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Jacob Lovelace (1656-1716). Clockmaker
1656 March 15th. Born in Exeter the son of a clockmaker
Believed to have been rather reclusive, he produced after many years a remarkable clock. This was discovered and passed in to the possession of Mr Dickinson of Tiverton. It was then bought by My Burt.
Owned by Charles Brutton of Exeter,
1851 "Died 28th September 1851 at Exeter, aged 62, Mr. William Frost. A self-taught watchmaker who was originally a stable boy on the mail coach establishment. He had recently repaired a complicated clock made by Jacob Lovelace at Exeter and had attended its exhibition at the Crystal Palace."
It was later owned by John Stone of Exeter
The clock was eventually bought by Sir Joseph Meyer, a famed Victorian collector, who donated it to Liverpool Museum. During the bombing of that city in World War 2, it was damaged beyond all repair or restoration.
Jacob Lovelace was the father of the Rev. John Lovelace of Aylesbeare
Exeter Clock Description.
This beautiful specimen of mechanism is enclosed in an elegant cabinet 10ft. high, 5ft. wide, and weighing half a ton, ornamented with Oriental figures and finely executed paintings, bordered by richly-gilded, carved fretwork. The movements are:
1st. A moving panorama, descriptive of day and night—day is beautifully represented by Apollo in his car, drawn by four spirited coursers, accompanied by the twelve hours; and Diana in her car, drawn stags, attended twelve hours, represents night.
2nd. Two gilt figures in Roman costume, who turn their heads and salute with their swords as the panorama revolves, and also move in the same manner while the bells are ringing.
3rd. A perpetual almanac, showing the days of the month on a semi-circular plate, the index returning to the first day of every month on the close of each month, without alteration even for leap years; regulated only once in 130 years.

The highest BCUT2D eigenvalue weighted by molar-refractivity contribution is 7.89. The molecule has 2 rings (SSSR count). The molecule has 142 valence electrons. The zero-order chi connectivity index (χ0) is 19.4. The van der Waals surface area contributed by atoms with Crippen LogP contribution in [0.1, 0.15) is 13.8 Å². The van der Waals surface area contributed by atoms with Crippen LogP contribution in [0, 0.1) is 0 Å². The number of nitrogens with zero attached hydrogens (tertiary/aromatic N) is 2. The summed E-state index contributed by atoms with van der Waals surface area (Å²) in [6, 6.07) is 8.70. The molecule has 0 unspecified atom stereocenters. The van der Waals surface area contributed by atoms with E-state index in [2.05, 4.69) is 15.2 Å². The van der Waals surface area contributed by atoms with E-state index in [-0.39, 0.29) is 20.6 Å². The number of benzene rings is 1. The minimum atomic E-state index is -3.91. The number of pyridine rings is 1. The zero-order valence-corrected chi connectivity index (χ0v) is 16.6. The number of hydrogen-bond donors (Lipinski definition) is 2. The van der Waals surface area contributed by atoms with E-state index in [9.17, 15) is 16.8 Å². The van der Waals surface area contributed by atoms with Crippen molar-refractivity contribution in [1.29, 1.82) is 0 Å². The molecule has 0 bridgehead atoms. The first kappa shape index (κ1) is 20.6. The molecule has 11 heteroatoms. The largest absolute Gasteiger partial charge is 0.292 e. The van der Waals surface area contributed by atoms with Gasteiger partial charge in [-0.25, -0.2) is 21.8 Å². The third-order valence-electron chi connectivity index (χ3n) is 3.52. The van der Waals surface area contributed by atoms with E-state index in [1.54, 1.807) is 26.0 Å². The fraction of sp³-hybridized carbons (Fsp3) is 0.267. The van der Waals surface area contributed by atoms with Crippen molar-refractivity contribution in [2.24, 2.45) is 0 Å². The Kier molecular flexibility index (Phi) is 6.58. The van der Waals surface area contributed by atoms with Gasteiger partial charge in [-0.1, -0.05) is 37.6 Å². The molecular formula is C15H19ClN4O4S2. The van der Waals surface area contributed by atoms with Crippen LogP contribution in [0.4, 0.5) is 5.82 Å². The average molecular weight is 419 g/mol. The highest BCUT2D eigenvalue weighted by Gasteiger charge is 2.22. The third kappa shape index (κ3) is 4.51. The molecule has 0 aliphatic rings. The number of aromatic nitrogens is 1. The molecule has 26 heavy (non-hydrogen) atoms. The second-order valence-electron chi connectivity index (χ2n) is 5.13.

4th. A circle, the index of which shows the day the week' with its appropriate planet.
5th. A perpetual almanac, showing the days of the month weekly and the equation of time.
6th. A circle, showing the leap year, the index revolving only once in four years.
7th. A timepiece that strikes the hours and chimes the quarters, on the face which the whole of the twenty-four hours (twelve day and twelve night) are shown and regulated; within this circle the sun is seen in his course with the time of rising and setting, an horizon receding or advancing the days lengthen or shorten; and under is seen the moon, showing her different quarters, phases, age, &c.
8th. Two female figures, one on each side the dial plate, representing Fame and Terpsichore, who move in time when the organ plays.
9th. A movement regulating the clock as repeater, strike or be silent.
10th. Saturn, the God of Time, who beats movement while the organ plays.
11th. A circle on the face shows the names of ten celebrated ancient tunes played by the organ in the interior of the cabinet every four hours.
12th. A belfry with six ringers, who ring a merry peal ad libitum; the interior of this part of the cabinet is ornamented with beautiful paintings, representing some of the principal ancient buildings of the city of Exeter.
13th. Connected with the organ there is a bird organ, which plays when required."